Lithuanian Presidency reaches agreement on European Account Preservation Order

06 December 2013, Last updated at, 18:04 EET
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author: The Council of the European Union

European Union Justice Ministers on December 6 in Brussels have agreed on the Regulation creating a European Account Preservation Order to facilitate cross-border debt recovery in civil and commercial matters as well as on the so-called Brussels I Regulation.

The Justice Council reached an agreement on the proposal for Regulation creating a European Account Preservation Order which will create a new, fast and inexpensive European procedure for creditors to request a court to issue an order for preserving the funds of a debtor in a bank account held in another Member State. Implementation of the order will secure the possibility to enforce future judgement satisfying creditor’s claim against the debtor.

“Lithuanian Presidency has given high priority to this proposal; therefore we are very happy with the achieved result. We expect that the agreement that has just been reached as a compromise solution after two-years of negotiations will serve as a very good basis for our trio partner Greece in finalising the work with the European Parliament and the European Commission”, said chair of the Council, Lithuanian Minister of Justice Juozas Bernatonis.

Justice Ministers also reached an agreement on the proposal suggesting amendments to the Regulation on the jurisdiction and the recognition and enforcement of judgments in civil and commercial matters (“Brussels I” Regulation). The amendments will ensure coherence between the Unified Patent Court agreement and the Brussels I Regulation. They will contribute to the creation of both unitary patent protection and unitary patent litigation system in the EU.

Ministers presented Member States’ positions on one of the key issues in the proposal for the General Data Protection Regulation, the so-called “one-stop-shop” principle. According to the proposal of the European Commission (EC) this principle would set that when activities of the undertaking in the EU takes place in more than one Member State, the obligation for cooperation with national data protection authority would be limited to the authority of the main establishment of that undertaking.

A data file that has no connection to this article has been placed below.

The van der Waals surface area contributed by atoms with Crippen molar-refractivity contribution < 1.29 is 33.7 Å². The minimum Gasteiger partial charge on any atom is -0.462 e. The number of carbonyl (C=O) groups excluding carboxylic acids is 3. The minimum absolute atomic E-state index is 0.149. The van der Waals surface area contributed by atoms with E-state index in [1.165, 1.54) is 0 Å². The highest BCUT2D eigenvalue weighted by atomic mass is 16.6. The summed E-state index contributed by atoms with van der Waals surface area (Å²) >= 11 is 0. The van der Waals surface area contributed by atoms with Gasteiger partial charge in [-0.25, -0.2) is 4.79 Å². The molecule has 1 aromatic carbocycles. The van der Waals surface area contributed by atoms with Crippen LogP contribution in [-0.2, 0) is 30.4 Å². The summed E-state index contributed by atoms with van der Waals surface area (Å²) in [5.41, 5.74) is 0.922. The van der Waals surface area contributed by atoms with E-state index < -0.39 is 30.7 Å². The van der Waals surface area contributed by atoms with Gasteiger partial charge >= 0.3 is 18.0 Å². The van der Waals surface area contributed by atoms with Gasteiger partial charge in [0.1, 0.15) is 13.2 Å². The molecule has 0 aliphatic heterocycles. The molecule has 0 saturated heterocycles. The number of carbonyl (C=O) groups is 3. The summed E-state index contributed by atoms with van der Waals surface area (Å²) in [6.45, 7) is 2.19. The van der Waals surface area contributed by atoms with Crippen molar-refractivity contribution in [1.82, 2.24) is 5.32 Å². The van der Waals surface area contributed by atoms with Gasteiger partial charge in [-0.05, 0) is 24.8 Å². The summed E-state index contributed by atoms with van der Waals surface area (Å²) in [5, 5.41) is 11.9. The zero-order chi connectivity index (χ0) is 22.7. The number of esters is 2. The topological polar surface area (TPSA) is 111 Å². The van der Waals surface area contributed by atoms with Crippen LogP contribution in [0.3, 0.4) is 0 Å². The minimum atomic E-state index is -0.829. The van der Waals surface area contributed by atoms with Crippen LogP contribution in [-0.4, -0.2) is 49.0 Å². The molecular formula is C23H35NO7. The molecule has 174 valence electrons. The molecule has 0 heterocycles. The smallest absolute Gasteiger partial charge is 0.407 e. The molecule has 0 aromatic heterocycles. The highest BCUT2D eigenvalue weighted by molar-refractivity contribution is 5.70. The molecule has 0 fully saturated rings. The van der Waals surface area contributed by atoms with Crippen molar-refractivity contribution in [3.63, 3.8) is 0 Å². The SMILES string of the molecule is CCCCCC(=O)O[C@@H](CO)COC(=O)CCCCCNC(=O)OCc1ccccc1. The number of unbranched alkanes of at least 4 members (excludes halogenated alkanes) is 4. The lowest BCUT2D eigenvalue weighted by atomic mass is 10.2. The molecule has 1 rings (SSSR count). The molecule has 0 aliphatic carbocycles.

“Data protection reform has been the key priority for the Lithuanian Presidency in the justice area; and we did our utmost to achieve progress. We discussed it in all ministerial meetings and 20 experts’ meetings and the Member States noted today how much progress we made. We prefer a strong agreement to a fast one, and must work to ensure a proper balance between business interests and fundamental rights of citizens,” said Minister Bernatonis.

In discussions on the proposal for amendments of Insolvency regulation the ministers presented their positions on certain key issues of the proposal: jurisdiction of insolvency proceedings, functioning of insolvency registers and data protection issues, cooperation between courts and insolvency practitioners in main and secondary insolvency proceedings. The Council agreed on political guidelines for further discussions of the text at expert level.

“The Proposal would bring great benefit for debtors and creditors throughout the European Union and would safeguard the development and the survival of businesses. The main principles, approved by the ministers, will pave the way for further discussions on key elements of the proposal,” said Minister Bernatonis.

The Council was informed about the outcome of the EU–US Justice and Home Affairs Ministerial meeting and approved the document on the contribution of the EU and its Member States to the ongoing debate on the reform of the surveillance programs. The activity report of the EU and US ad hoc Working Group on Data Protection, prepared by the co-chairs of the EU side, was also presented to the Council.

Ministers also continued active discussions on the future development of the JHA area, initiated during the informal meeting of Justice and Home Affairs ministers in Vilnius in July. The Commission made a presentation on the European Semester 2014. It focused on how justice issues could contribute to achievements of the European Semester and how the Member States could cooperate with the Commission in preparation of justice scoreboards. The ministers adopted Council conclusions on the evaluation of the EU Agency for Fundamental Rights, on the EU Citizenship Report 2013 prepared by the Commission and on combating hate crime as well as the Strategy on European e-Justice for 2014–2018.

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